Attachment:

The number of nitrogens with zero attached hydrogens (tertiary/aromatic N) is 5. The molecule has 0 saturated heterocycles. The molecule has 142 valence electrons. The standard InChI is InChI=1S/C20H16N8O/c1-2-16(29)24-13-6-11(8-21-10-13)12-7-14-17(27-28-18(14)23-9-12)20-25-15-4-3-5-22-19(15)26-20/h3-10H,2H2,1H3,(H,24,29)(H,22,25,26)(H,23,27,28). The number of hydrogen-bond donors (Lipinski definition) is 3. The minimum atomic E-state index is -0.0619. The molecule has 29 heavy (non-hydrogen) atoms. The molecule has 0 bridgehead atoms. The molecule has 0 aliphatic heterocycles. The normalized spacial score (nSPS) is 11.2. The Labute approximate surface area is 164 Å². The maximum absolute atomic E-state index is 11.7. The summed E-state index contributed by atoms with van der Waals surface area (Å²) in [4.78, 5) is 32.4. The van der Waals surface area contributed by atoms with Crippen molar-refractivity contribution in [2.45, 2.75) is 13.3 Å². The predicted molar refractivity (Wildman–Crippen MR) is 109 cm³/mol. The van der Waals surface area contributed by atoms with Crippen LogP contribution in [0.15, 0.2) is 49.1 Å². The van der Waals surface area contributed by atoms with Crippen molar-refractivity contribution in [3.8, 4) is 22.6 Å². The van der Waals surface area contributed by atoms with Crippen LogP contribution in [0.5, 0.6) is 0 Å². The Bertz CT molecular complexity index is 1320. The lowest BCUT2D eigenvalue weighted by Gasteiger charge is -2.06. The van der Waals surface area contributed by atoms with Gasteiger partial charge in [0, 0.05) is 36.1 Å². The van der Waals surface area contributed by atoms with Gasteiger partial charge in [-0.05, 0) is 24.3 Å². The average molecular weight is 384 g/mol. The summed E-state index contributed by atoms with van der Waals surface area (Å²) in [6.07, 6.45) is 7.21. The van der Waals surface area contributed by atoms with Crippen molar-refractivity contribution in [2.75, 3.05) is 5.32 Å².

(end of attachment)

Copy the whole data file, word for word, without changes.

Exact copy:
The number of nitrogens with zero attached hydrogens (tertiary/aromatic N) is 5. The molecule has 0 saturated heterocycles. The molecule has 142 valence electrons. The standard InChI is InChI=1S/C20H16N8O/c1-2-16(29)24-13-6-11(8-21-10-13)12-7-14-17(27-28-18(14)23-9-12)20-25-15-4-3-5-22-19(15)26-20/h3-10H,2H2,1H3,(H,24,29)(H,22,25,26)(H,23,27,28). The number of hydrogen-bond donors (Lipinski definition) is 3. The minimum atomic E-state index is -0.0619. The molecule has 29 heavy (non-hydrogen) atoms. The molecule has 0 bridgehead atoms. The molecule has 0 aliphatic heterocycles. The normalized spacial score (nSPS) is 11.2. The Labute approximate surface area is 164 Å². The maximum absolute atomic E-state index is 11.7. The summed E-state index contributed by atoms with van der Waals surface area (Å²) in [4.78, 5) is 32.4. The van der Waals surface area contributed by atoms with Crippen molar-refractivity contribution in [2.45, 2.75) is 13.3 Å². The predicted molar refractivity (Wildman–Crippen MR) is 109 cm³/mol. The van der Waals surface area contributed by atoms with Crippen LogP contribution in [0.15, 0.2) is 49.1 Å². The van der Waals surface area contributed by atoms with Crippen molar-refractivity contribution in [3.8, 4) is 22.6 Å². The van der Waals surface area contributed by atoms with Crippen LogP contribution in [0.5, 0.6) is 0 Å². The Bertz CT molecular complexity index is 1320. The lowest BCUT2D eigenvalue weighted by Gasteiger charge is -2.06. The van der Waals surface area contributed by atoms with Gasteiger partial charge in [0, 0.05) is 36.1 Å². The van der Waals surface area contributed by atoms with Gasteiger partial charge in [-0.05, 0) is 24.3 Å². The average molecular weight is 384 g/mol. The summed E-state index contributed by atoms with van der Waals surface area (Å²) in [6.07, 6.45) is 7.21. The van der Waals surface area contributed by atoms with Crippen molar-refractivity contribution in [2.75, 3.05) is 5.32 Å².